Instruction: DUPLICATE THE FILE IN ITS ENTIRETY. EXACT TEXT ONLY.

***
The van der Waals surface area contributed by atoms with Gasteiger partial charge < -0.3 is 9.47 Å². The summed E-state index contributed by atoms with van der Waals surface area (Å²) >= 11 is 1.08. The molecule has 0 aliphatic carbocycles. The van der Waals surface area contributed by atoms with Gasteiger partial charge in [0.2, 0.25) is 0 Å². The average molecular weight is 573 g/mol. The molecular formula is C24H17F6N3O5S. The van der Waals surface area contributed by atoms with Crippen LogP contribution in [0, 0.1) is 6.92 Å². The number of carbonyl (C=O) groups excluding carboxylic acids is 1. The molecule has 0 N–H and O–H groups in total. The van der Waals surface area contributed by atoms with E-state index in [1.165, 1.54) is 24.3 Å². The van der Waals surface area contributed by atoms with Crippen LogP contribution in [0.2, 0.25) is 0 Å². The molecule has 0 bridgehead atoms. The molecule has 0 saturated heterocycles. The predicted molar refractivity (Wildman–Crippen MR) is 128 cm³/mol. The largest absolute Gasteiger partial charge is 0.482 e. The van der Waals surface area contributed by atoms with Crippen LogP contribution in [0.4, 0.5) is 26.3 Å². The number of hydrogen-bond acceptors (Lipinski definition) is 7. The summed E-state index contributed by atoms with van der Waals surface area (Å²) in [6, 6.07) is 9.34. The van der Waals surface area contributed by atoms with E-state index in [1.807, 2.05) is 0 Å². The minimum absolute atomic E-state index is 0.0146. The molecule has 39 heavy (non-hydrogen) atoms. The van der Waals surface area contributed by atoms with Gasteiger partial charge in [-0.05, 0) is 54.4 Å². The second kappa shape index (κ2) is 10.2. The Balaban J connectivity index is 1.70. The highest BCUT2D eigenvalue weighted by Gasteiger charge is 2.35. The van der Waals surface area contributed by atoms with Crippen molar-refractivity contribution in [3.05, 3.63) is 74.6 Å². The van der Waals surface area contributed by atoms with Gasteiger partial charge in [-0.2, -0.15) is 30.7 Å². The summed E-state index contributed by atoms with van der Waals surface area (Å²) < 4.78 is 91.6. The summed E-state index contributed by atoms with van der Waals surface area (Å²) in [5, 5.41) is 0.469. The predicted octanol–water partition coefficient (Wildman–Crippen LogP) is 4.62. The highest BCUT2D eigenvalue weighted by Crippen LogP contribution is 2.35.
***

The van der Waals surface area contributed by atoms with Gasteiger partial charge < -0.3 is 9.47 Å². The summed E-state index contributed by atoms with van der Waals surface area (Å²) >= 11 is 1.08. The molecule has 0 aliphatic carbocycles. The van der Waals surface area contributed by atoms with Gasteiger partial charge in [0.2, 0.25) is 0 Å². The average molecular weight is 573 g/mol. The molecular formula is C24H17F6N3O5S. The van der Waals surface area contributed by atoms with Crippen LogP contribution in [0, 0.1) is 6.92 Å². The number of carbonyl (C=O) groups excluding carboxylic acids is 1. The molecule has 0 N–H and O–H groups in total. The van der Waals surface area contributed by atoms with E-state index in [1.165, 1.54) is 24.3 Å². The van der Waals surface area contributed by atoms with Crippen LogP contribution in [0.2, 0.25) is 0 Å². The molecule has 0 bridgehead atoms. The molecule has 0 saturated heterocycles. The predicted molar refractivity (Wildman–Crippen MR) is 128 cm³/mol. The largest absolute Gasteiger partial charge is 0.482 e. The van der Waals surface area contributed by atoms with Crippen LogP contribution in [0.4, 0.5) is 26.3 Å². The number of hydrogen-bond acceptors (Lipinski definition) is 7. The summed E-state index contributed by atoms with van der Waals surface area (Å²) in [6, 6.07) is 9.34. The van der Waals surface area contributed by atoms with E-state index in [1.807, 2.05) is 0 Å². The minimum absolute atomic E-state index is 0.0146. The molecule has 39 heavy (non-hydrogen) atoms. The van der Waals surface area contributed by atoms with Gasteiger partial charge in [-0.05, 0) is 54.4 Å². The second kappa shape index (κ2) is 10.2. The Balaban J connectivity index is 1.70. The highest BCUT2D eigenvalue weighted by Gasteiger charge is 2.35. The van der Waals surface area contributed by atoms with Crippen molar-refractivity contribution in [3.05, 3.63) is 74.6 Å². The van der Waals surface area contributed by atoms with Gasteiger partial charge in [-0.2, -0.15) is 30.7 Å². The summed E-state index contributed by atoms with van der Waals surface area (Å²) < 4.78 is 91.6. The summed E-state index contributed by atoms with van der Waals surface area (Å²) in [5, 5.41) is 0.469. The predicted octanol–water partition coefficient (Wildman–Crippen LogP) is 4.62. The highest BCUT2D eigenvalue weighted by Crippen LogP contribution is 2.35.